SINGAPORE - Accommodate the diverse work-life needs of employees now, or risk losing them tomorrow - that is what employers were told at the Work-Life Conference on Monday.
Employers who do not pay attention to work-life harmony and flexible work arrangements will find themselves losing the "global war for talent", Dr Amy Khor, Senior Minister of State for Health and Manpower said. "The tight labour market means that employers have to find more innovative ways to tap on alternative sources of manpower," she added.
The biennial Work-Life Conference, organised by the Tripartite Committee on Work-Life Strategy, was attended by more than 450 CEOs, union leaders, HR leaders and employers across industries and Asia.
Mr Hawazi Daipi, Chairman of the Tripartite Committee on Work-Life Strategy and Senior Parliamentary Secretary for Manpower and Education also encouraged employers to offer flexible work arrangements. Improvements in this area can help employees "harmonise work and personal commitments, which will in turn improve organisation efficiency and engagement," he said.
Visiting keynote speaker Ms Cali Williams Yost, CEO and Founder of Flex + Strategy Group, Work + Life Fit, Inc., added that flexibility must meet the unique needs of the business the increasingly wired and competitive global economy requires new employer-employee partnerships which allow individuals to perform their best, within and beyond their jobs.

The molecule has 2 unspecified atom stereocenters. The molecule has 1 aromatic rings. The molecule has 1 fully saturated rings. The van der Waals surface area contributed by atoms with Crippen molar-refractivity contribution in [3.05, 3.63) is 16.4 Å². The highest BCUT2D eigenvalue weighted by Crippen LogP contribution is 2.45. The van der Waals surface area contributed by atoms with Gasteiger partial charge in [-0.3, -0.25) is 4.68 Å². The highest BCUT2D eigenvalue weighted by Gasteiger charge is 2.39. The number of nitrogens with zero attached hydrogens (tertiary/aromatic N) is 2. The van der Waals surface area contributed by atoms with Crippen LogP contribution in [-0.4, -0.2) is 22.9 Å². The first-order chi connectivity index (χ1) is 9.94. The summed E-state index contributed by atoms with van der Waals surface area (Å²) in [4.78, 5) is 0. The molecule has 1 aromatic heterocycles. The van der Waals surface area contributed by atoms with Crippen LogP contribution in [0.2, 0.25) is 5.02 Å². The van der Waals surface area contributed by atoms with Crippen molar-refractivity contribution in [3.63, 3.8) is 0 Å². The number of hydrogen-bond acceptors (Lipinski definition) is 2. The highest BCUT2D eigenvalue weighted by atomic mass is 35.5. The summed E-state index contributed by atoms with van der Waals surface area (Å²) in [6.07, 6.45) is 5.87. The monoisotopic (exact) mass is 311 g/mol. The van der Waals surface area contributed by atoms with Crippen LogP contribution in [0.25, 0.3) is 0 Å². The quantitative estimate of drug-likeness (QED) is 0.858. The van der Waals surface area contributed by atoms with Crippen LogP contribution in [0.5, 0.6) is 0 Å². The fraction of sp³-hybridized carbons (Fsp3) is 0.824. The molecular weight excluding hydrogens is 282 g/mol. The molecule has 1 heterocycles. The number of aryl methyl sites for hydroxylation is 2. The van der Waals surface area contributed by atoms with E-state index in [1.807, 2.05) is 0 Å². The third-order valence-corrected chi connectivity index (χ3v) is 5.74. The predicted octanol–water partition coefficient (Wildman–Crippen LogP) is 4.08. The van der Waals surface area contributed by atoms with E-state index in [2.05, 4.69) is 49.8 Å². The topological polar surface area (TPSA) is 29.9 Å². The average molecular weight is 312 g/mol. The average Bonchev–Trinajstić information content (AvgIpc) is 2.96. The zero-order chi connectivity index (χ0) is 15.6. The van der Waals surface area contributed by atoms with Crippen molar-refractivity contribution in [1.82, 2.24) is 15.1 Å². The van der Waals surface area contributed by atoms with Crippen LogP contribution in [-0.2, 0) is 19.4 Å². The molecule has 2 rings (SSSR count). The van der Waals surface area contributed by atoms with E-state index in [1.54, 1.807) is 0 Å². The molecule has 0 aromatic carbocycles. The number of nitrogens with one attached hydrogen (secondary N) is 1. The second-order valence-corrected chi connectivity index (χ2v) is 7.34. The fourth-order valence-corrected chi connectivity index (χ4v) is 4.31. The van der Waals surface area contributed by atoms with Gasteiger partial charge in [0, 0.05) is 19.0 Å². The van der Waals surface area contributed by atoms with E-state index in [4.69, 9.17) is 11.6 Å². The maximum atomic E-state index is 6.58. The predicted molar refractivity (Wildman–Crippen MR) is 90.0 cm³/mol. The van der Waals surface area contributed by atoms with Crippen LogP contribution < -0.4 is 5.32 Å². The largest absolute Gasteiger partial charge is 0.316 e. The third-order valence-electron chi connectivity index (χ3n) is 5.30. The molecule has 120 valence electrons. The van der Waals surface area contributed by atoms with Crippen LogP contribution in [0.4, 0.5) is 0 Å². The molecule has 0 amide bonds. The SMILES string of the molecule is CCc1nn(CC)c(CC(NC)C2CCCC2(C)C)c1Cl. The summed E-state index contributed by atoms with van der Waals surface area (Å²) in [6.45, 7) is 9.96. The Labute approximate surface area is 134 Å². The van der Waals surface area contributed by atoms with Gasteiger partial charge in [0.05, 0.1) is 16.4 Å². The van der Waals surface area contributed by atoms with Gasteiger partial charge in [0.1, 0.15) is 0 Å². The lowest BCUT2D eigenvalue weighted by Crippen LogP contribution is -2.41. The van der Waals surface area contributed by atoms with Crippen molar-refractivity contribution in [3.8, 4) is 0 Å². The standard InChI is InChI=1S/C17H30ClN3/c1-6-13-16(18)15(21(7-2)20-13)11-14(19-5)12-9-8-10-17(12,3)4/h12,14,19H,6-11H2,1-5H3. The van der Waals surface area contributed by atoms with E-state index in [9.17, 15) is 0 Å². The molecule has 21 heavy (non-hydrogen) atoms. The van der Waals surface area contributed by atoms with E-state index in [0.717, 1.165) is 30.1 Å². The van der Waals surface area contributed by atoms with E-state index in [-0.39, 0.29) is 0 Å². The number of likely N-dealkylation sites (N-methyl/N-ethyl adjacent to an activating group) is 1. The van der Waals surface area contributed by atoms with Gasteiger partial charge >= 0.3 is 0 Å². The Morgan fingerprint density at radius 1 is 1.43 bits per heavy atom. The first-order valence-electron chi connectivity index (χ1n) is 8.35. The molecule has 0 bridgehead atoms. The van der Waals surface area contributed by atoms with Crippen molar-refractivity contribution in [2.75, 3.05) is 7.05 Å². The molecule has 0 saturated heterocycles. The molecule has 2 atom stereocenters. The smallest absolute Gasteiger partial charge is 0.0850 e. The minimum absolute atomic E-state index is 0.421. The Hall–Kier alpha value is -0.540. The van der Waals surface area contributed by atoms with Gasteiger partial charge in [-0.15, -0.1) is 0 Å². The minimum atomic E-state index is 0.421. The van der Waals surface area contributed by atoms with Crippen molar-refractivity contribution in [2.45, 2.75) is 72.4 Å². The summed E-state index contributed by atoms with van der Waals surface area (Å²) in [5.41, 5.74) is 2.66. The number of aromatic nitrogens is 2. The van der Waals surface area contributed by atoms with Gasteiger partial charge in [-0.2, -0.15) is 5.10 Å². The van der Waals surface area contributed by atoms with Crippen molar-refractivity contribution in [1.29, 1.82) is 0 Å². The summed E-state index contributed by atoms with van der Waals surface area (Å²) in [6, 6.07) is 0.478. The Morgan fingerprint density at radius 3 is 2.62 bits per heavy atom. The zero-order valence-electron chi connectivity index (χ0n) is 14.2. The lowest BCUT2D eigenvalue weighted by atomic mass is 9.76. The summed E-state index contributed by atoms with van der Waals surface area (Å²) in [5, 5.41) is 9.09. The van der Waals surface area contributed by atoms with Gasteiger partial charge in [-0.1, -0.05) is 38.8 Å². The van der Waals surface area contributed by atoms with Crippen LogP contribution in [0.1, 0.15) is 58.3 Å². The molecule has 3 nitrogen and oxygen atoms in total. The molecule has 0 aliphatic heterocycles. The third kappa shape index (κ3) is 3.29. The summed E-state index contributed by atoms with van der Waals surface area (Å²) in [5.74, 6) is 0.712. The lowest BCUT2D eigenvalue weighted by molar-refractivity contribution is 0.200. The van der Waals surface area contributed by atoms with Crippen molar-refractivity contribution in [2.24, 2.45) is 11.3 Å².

During the conference, Dr Khor also presented prizes for the Employer Alliance's "My Work-Life Story" contest, which awards employees who have shared the best stories on how they have benefitted from their companies' flexible work arrangements and work-life strategies.
Top prize winner Kevin Goh, an Audit Manager from KPMG, had told of how KPMG has allowed him to fulfil his personal aspirations as a National Chess player through the company's "Programme for Elite Athletes in KPMG".
For more information, visit www.worklifeconference.sg
Here is an excerpt from Dr Amy Khor's speech on Monday:
This year's conference theme, "Flexibility: Transforming Workplaces for the Future", reflects the need for us to be more forward-looking. Our workforce is becoming increasingly multi-generational and diverse.
What does this mean in the current tight labour market situation where we are at the same time pushing hard for productivity improvements and scaling in back on our reliance on foreign labour?
For one thing, we need to pay greater attention to progressive workplace practices like work-life harmony and flexible work arrangements. Let me explain why.
Talent Attraction and Retention
The competition for talent will become more intense. But the mode of engagement goes beyond wages, and other benefits, pecuniary or otherwise. Increasingly, the workforce of the future will place heavy reliance on intangibles to give them fulfilling careers. A recent surveyof 6,000 local undergraduates found that having good work-life harmony was the top career goal for this gro up of people. This trend is not unique to Singapore.
As the next generation workforce starts to enter the labour market, employers who do not pay attention to work-life harmony and flexible work arrangements will find themselves at the losing end in this global war for talent.
Augmenting the Labour Force